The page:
Monday, March 11, 2019

A language is not taught, it is learned.

Santanu Sinha Chaudhuri, a teacher who worked for the British Council Teaching Centre (Kolkata), teaches General English, Business English, and Spoken English to adult learners. He has conducted numerous workshops at renowned institutions on diverse topics such as presentations, International English, and dealing with difficult people. SAGE is the proud publisher of his book Learn English.
While teaching English for the last 18 years, I realised that people do not learn English (or any other second language) in classrooms.

Then how do they learn? 
Learning a language is similar to acquiring any other skill like music, cooking, or driving. Someone has to teach you the basics – formally or informally – but later, how good a musician or cook you became would depend entirely on your own efforts.
Experts say the immersion method of language learning is the best way to learn a new language. If you fall into a community where everyone speaks English, and if your life depends on speaking the language, then you pick it up. For example, if someone with limited English happened to start a career in New York or Brisbane tomorrow, she will have become a fluent speaker of English before a year was over. Period.

An Indian Learner’s Journey
However, the situation is completely different for English learners who don’t live in an English-language environment. For example, Ravi from the beautiful countryside of Kerala spoke only Malayalam in school, and mostly Tamil while he did B.Tech. in Tamilnadu. Presently, he works in an automobile plant in Haryana, where everyone speaks Hindi. Ravi is a confident young man who speaks three languages and “knows” English. But unfortunately, he finds it impossible to secure a corporate job, or enrol in a US university (or a good business school) because he cannot speak and write English effortlessly.
He knows English will open up a wide horizon of possibilities before him. But how does he get there?

Ravi Can, You Can
I am Ravi. Rather, I was. When I began working, I realised that my bookish knowledge of English was of little use in the real world.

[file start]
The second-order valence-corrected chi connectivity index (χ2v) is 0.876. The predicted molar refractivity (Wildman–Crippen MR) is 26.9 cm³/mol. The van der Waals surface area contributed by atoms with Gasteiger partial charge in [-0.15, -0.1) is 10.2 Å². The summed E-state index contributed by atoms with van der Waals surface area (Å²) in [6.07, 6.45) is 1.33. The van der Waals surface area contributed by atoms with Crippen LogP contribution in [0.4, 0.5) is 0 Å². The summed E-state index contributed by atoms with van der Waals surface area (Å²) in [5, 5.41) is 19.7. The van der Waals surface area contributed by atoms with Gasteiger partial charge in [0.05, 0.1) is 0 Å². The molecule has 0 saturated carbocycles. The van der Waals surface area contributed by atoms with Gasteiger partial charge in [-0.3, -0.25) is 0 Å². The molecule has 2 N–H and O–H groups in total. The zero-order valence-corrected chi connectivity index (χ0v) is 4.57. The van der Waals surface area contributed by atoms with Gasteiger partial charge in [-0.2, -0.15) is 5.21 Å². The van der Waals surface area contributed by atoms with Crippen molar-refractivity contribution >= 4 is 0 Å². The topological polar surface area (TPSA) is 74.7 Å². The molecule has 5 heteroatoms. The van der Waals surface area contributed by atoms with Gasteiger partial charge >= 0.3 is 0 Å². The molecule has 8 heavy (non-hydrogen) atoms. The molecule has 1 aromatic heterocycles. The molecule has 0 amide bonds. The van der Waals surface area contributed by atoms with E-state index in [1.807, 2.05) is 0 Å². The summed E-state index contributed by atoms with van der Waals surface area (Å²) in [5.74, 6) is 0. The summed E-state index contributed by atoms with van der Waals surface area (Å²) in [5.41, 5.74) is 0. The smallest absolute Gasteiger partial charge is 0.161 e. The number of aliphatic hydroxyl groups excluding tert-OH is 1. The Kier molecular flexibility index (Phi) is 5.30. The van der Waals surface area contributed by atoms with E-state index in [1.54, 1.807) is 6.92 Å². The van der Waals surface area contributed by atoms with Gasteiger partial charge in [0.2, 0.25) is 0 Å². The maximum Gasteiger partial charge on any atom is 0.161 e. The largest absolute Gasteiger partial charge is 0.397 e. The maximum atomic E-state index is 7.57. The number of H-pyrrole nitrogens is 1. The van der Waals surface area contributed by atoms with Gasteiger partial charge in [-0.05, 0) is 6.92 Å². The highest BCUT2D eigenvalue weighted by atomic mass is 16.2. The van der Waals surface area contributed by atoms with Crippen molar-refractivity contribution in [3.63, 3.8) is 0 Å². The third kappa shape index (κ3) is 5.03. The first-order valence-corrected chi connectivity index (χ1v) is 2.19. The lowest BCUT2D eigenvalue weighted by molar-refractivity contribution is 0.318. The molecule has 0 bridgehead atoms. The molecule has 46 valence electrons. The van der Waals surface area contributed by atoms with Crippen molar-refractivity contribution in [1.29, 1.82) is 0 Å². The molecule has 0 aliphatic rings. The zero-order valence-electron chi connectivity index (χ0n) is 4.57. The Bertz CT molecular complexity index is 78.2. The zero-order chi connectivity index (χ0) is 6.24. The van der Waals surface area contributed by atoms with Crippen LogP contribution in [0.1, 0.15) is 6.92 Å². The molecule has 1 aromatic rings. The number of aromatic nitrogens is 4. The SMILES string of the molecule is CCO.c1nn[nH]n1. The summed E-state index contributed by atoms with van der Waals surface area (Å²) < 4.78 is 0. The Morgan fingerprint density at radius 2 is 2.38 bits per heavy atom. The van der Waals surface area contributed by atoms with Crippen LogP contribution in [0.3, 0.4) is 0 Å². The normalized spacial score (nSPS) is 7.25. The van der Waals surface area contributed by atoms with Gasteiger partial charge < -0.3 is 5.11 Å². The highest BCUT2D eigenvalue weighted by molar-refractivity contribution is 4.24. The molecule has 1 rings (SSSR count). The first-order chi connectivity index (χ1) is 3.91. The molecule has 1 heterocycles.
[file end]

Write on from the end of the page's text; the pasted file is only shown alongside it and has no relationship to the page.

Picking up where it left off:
The immersion method wouldn’t work for me (just as it wouldn’t for Ravi) because like most places in India, my environment too did not offer a lot of models of good English.  Still, I hung on.
I read as much good English I could – literature, magazines, and op-ed page articles in newspapers, watched English films, and listened to English language radio broadcasts. For Ravi, the opportunities are significantly better. He has access to the Internet, through which he can
  1. Read international magazines and newspapers, The Times, The Guardian, you name it.
  2. He can also listen to the infotainment channels from the BBC to Nat Geo, watch YouTube, School of Life, TED Talks videos, and listen to podcasts and audio books while he drives.
  3. He can also read books.

Also, most importantly for Ravi,
  1. He must jot down in a notebook the interesting new expressions he comes across.
  2. He must also return to his wordbook regularly. Language experts say unless we go back to new words / expressions four to five times, we may not remember them.
  3. Ravi must also practice the new language. First in his head: he should imagine situations where he will be able to apply the new language; and second, in real life, whenever he gets an opportunity.
Therefore, from now on, Ravi should not cut off the intrusive tele-caller. Instead, he should engage her in a long conversation. He should also share his experiences and thoughts on the social media and respond to others’ posts. He could also try to form groups of likeminded people to practise English. Or he could teach someone English.
Additionally, Ravi would find it useful to have a guide to explain to him the inner structures of the English language. Once he understands the structure, it will be much easier for him to identify and remember good English.
I have always thought that while there are millions of self-learners, there is not one good self-learner’s manual in English. When I started teaching English, I also began compiling the essence of the simple processes that I followed to learn English, with particular reference to the points where Indian learners can go wrong.

The result is the book Learn English, A fun book of Functional Language, Grammar, and Vocabulary which will demolish your fear of and troubles with English.





Click here for the complete list of textbooks which will help you in your course and thereon.

I believe the book will help you in your journey of mastering English. All the best.








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This article was originally published on University Express, www.universityex.com on March 08,2019.

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